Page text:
The defendants removed this case to this court on November 20, 2015, based on federal question jurisdiction, with supplemental jurisdiction over the state-law claims, pursuant to 28 U.S.C. §§ 1331, 1367(a), 1441(a), and 1446. Thereafter, on November 23, 2015, the defendants filed a joint Answer, denying Baldwin's claims and asserting various affirmative defenses, including immunity from suit.

         On November 18, 2016, on the parties' cross-motions for summary judgment, I granted the defendants' motion as to Baldwin's claims of a federal constitutional violation in Count II and state law false arrest in Count IV, denied Baldwin's motion for summary judgment on those claims, and stayed those parts of Baldwin's motion seeking summary judgment on his claims of Iowa constitutional violations in Counts I and III pending a decision by the Iowa Supreme Court on whether it would review the decision in Conklin v. State, No. 14-0764, 863 N.W.2d 301, 2015 WL 1332003 (Iowa Ct. App. March 25, 2015) (table op.), which held that there is no private cause of action for a violation of the Iowa Constitution.[1] On February 17, 2017, at the request of the parties, I continued the trial in this matter indefinitely until the Iowa Supreme Court issued a ruling in either Conklin or State v. Godfrey, No. 15-0695, which also raised the question of whether the equal protection and due process provisions of the Iowa Constitution provide a direct action for damages.

         On June 30, 2017, the Iowa Supreme Court issued its opinion in State v. Godfrey, 898 N.W.2d 844 (Iowa 2017), holding that the equal protection and due process clauses of the Iowa Constitution, article I, §§ 6 and 9, are self-executing, such that a tort claim for monetary damages exists for violations of each, when the legislature has not provided an adequate remedy. The Iowa Supreme Court left open the question of whether defendants could assert qualified immunity as a defense to such claims. On June 30, 2017, the Iowa Supreme Court issued Procedendo and an order denying further review in Conklin. In light of Godfrey, the defendants filed a Second Motion For Summary Judgment on August 11, 2017, in which they assumed that the ruling in Godfrey extends to other claims under the Iowa Constitution, and they sought summary judgment in their favor on what they contended was the remaining legal question of whether they are entitled to qualified immunity in connection with Baldwin's remaining Iowa constitutional claims.

         On October 2, 2017, in response to the defendants' Second Motion For Summary Judgment, I entered an Order Certifying Question To The Iowa Supreme Court staying all proceedings in this court, as to all issues, in their entirety, pending the Iowa Supreme Court's answer to the following question:

Can a defendant raise a defense of qualified immunity to an individual's claim for damages for violation of article I, § 1 and § 8 of the Iowa Constitution?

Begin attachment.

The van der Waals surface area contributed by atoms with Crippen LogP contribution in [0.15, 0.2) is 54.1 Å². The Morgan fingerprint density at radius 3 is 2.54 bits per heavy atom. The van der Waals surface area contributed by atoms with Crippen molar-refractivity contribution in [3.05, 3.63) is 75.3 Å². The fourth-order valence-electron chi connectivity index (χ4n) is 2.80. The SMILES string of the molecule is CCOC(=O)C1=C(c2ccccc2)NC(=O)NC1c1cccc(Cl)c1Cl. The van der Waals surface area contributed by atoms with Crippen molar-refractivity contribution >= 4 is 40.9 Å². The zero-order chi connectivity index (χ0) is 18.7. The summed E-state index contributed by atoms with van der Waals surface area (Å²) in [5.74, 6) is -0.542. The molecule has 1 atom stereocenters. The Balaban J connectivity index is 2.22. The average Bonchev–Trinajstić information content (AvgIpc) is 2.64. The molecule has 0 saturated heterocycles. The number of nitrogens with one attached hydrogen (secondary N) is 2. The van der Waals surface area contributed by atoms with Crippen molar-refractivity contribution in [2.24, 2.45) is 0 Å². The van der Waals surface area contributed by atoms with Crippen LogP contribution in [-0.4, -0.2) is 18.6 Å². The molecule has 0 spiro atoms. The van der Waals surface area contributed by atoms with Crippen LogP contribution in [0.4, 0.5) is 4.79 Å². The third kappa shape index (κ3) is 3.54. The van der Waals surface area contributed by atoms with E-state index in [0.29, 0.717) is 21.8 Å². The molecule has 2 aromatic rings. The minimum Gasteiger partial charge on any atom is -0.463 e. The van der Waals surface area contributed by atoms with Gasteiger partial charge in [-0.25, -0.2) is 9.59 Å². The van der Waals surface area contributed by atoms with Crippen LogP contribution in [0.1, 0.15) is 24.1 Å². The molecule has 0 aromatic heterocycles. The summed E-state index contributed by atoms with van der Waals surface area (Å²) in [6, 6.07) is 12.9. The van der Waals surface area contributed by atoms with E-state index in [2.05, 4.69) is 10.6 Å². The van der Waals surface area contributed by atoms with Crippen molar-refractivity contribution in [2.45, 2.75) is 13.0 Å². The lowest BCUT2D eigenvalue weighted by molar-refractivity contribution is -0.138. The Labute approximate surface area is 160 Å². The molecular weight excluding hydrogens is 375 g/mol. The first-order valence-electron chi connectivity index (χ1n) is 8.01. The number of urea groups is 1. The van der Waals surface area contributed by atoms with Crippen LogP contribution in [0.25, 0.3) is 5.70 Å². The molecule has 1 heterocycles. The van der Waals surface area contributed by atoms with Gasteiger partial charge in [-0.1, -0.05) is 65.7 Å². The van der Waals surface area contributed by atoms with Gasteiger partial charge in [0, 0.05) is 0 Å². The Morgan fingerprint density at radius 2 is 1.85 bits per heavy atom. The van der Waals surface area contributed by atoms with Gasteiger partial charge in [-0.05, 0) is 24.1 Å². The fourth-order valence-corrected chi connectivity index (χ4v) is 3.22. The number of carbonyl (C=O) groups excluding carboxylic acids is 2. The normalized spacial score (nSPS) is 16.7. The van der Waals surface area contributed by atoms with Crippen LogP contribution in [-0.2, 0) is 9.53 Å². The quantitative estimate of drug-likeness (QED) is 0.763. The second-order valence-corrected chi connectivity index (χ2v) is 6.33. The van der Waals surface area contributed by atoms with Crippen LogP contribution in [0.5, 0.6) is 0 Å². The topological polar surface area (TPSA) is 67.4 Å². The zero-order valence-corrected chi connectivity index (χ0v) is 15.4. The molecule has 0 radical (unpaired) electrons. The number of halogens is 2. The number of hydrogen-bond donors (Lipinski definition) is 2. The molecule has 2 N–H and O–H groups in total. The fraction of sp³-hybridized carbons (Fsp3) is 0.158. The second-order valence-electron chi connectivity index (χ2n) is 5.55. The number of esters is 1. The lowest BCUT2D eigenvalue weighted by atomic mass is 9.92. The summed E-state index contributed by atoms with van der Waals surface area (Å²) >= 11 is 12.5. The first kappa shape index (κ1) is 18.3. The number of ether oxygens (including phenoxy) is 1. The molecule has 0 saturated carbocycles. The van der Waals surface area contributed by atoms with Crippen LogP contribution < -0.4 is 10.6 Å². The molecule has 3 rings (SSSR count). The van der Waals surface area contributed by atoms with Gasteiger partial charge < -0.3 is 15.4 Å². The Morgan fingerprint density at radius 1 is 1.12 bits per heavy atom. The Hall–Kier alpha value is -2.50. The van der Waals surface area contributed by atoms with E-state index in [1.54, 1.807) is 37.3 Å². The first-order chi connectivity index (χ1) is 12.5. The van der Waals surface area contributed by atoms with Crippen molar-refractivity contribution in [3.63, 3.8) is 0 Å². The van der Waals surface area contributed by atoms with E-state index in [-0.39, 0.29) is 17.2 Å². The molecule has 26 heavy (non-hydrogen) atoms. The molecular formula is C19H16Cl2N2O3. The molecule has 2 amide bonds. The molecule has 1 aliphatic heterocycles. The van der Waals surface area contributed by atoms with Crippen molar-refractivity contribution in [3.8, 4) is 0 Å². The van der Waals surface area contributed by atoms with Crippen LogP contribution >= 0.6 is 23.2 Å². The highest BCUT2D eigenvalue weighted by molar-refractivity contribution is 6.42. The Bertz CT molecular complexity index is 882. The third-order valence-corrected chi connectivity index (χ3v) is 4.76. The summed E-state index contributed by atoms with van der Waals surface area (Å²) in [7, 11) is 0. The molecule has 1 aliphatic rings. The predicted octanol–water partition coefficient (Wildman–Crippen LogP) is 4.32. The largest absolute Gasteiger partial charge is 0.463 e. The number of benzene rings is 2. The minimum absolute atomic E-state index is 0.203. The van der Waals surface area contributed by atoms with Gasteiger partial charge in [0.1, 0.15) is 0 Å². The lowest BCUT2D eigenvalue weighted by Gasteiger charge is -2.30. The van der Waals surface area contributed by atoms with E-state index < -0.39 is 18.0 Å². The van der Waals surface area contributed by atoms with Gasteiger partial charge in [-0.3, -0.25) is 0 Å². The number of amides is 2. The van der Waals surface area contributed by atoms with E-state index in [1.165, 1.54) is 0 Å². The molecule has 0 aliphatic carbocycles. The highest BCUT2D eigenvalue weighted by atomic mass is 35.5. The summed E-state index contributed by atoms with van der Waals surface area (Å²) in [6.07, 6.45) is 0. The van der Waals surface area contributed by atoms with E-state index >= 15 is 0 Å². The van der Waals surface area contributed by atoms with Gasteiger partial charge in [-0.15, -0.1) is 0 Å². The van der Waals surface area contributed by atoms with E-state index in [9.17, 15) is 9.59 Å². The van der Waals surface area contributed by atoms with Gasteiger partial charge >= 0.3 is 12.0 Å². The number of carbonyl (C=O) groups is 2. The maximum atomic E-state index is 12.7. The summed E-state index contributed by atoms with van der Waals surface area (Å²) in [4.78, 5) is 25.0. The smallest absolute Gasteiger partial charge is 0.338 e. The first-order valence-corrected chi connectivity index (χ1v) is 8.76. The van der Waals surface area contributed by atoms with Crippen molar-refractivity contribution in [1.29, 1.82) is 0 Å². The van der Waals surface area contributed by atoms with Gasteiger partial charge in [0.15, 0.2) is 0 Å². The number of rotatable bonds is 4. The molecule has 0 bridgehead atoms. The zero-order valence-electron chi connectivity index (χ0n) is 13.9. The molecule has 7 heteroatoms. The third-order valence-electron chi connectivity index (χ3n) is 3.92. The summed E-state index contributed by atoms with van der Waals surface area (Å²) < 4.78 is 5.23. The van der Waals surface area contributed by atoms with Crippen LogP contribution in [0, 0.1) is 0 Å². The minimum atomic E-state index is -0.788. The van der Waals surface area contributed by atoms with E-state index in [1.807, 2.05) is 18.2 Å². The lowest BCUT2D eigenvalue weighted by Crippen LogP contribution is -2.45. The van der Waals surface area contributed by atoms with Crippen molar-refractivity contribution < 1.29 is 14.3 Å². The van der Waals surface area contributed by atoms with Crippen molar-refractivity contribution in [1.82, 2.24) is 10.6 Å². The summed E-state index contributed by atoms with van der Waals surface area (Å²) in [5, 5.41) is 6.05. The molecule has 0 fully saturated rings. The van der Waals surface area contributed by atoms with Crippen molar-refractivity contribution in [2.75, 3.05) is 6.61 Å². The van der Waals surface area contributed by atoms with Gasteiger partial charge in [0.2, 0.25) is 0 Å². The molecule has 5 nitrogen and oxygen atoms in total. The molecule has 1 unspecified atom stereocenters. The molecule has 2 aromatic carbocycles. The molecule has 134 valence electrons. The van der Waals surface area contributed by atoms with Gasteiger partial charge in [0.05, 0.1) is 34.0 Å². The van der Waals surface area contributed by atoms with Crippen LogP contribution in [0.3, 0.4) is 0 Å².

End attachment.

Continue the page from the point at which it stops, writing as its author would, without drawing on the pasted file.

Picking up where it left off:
The parties did not thereafter request the certification of any additional questions to the Iowa Supreme Court. On June 29, 2018, the Iowa Supreme Court answered the certified question, as follows:

A defendant who pleads and proves as an affirmative defense that he or she exercised all due care to conform with the requirements of the law is entitled to qualified immunity on an individual's claim for damages for violation of article I, sections 1 and 8 of the Iowa Constitution.

Baldwin, 915 N.W.2d at 260-61.

         On July 10, 2018, Baldwin filed a Status Report stating that the Iowa Supreme Court had answered the certified question. He requested that I lift the stay in this proceeding and order supplemental briefing on the unresolved portions of the motions for summary judgment concerning the application of Iowa's new qualified immunity defense to the facts of this case. On July 12, 2018, the City filed its Motion For Leave To Amend Answer in order to assert Iowa's new qualified immunity defense, which Baldwin resisted on July 13, 2018. On July 13, 2018, the City also filed a Status Report agreeing that supplemental briefing was appropriate on the remaining portions of the motions for summary judgment. The City also reported that it believed that the parties had completed discovery and that, subject to a ruling on the various pending motions, this case was now ready to be set for trial. The Iowa Supreme Court's opinion answering the certified question was filed in this court on July 23, 2018. On August 5, 2018, Baldwin filed a supplemental brief in support of his Motion For Summary Judgment, as to his Iowa constitutional claims and in resistance to the City's Second Motion For Summary Judgment. In that supplemental brief, Baldwin also seeks summary judgment that the defendants acted in reckless disregard for his rights under article I of the Iowa Constitution, as a gateway to a jury award of punitive damages, and a determination that he is entitled to attorney's fees. On August 6, 2018, the City filed a brief in support of its Motion For Leave To Amend Answer and in resistance to Baldwin's Motion For Summary Judgment on his Iowa constitutional claims, a determination of reckless disregard, and Baldwin's entitlement to attorney's fees.